Tiffany Fong examines the importance of women-centred interpretation in a culture of translation that favours male superiority.
It’s hard to say when I developed an [un]healthy obsession with Greek and Roman mythology, but it must have been due to one of the countless illustrated books you can find while wandering through the library. Like with many other readers, the author Rick Riordan proved to be a highly effective catalyst for me exploring mythology while showcasing the differences between Roman and Greek myth. Until I began forming a niche interest in translation and translated stories, I never considered that Greek and Roman mythology must have been translated works as well.
In 2017, Emily Wilson was celebrated as the first woman to translate Homer’s Greek epic, The Odyssey, into English. Unheard of during its time, the poem explored the stories of women and slaves, demographics that were heavily overlooked in literature during that time. Wilson’s translation of The Odyssey inspired conversation on how an individual’s social context and gender identity impacted the manner in which they interpreted Greek classics. In fact, The Odyssey has so successfully captured the imagination of the Western canon that it has approximately 60 English translations, with 12 of them produced in the last decade.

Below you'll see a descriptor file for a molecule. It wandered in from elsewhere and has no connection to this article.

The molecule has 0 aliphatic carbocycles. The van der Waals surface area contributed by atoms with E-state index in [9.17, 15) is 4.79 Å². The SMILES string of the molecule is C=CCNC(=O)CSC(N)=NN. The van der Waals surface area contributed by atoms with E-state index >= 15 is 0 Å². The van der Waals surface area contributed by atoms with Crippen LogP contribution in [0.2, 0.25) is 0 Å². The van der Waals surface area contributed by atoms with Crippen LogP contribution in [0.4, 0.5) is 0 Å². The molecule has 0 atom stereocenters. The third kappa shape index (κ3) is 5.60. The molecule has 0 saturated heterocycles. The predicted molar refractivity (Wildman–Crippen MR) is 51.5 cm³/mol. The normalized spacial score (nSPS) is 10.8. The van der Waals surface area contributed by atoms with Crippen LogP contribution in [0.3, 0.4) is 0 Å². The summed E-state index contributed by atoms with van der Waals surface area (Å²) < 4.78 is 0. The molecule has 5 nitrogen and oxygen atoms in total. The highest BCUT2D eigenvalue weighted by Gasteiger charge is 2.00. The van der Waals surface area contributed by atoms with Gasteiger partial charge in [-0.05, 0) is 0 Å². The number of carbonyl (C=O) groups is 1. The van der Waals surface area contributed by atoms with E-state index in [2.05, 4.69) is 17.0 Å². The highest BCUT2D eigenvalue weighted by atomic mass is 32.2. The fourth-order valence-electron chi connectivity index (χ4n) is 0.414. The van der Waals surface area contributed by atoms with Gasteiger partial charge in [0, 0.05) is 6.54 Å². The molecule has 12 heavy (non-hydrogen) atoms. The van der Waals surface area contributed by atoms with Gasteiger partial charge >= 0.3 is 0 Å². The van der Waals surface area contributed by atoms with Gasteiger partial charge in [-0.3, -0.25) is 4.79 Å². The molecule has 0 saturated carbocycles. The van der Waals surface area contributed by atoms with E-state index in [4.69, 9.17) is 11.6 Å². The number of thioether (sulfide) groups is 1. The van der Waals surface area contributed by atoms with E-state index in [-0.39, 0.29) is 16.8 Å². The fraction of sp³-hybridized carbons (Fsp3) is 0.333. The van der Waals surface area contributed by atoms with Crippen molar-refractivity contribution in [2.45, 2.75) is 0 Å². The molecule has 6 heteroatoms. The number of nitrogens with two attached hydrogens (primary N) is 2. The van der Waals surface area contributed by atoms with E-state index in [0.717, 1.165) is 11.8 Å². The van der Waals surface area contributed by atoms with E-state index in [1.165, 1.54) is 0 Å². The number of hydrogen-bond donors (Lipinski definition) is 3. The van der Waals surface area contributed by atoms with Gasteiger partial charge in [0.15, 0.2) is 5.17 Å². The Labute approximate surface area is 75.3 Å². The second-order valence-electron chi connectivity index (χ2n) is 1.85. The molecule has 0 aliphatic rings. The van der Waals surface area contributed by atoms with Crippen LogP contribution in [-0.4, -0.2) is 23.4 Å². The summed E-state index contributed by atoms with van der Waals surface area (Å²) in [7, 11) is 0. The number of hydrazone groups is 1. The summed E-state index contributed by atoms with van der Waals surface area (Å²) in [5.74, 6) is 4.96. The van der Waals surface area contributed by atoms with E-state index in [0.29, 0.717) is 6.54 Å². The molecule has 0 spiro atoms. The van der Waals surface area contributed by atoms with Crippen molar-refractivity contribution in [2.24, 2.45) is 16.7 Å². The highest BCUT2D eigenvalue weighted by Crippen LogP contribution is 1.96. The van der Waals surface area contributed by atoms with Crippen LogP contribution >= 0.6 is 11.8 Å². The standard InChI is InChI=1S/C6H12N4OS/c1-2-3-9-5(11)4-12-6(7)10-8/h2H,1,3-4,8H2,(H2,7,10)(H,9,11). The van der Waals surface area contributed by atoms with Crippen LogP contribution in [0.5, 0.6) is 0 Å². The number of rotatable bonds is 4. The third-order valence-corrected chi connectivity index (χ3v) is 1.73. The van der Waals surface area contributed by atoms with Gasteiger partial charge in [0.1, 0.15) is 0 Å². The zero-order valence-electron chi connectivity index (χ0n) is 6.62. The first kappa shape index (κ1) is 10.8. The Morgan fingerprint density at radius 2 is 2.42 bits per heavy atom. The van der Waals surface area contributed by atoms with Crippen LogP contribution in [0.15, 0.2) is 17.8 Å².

In his 1860 series of lectures, Matthew Arnold stated that the “translator of Homer should above all be penetrated by a sense of four qualities… that he is eminently rapid; that he is eminently plain and direct; that he is eminently plain and direct… in his matter and ideas; and finally that he is eminently noble.” Authors of Western classics generally prioritise these values, meaning that new barriers are created for both female writers and non-Western authors, who often value non-linear structures and ambiguity.
Wilson’s translation of The Odyssey paid careful attention to metre, modern language and the subtle changes to word choices that were more accurate to the original Greek meanings and, in doing so, exposed how much of our understanding of Greek mythology is framed by patriarchal values.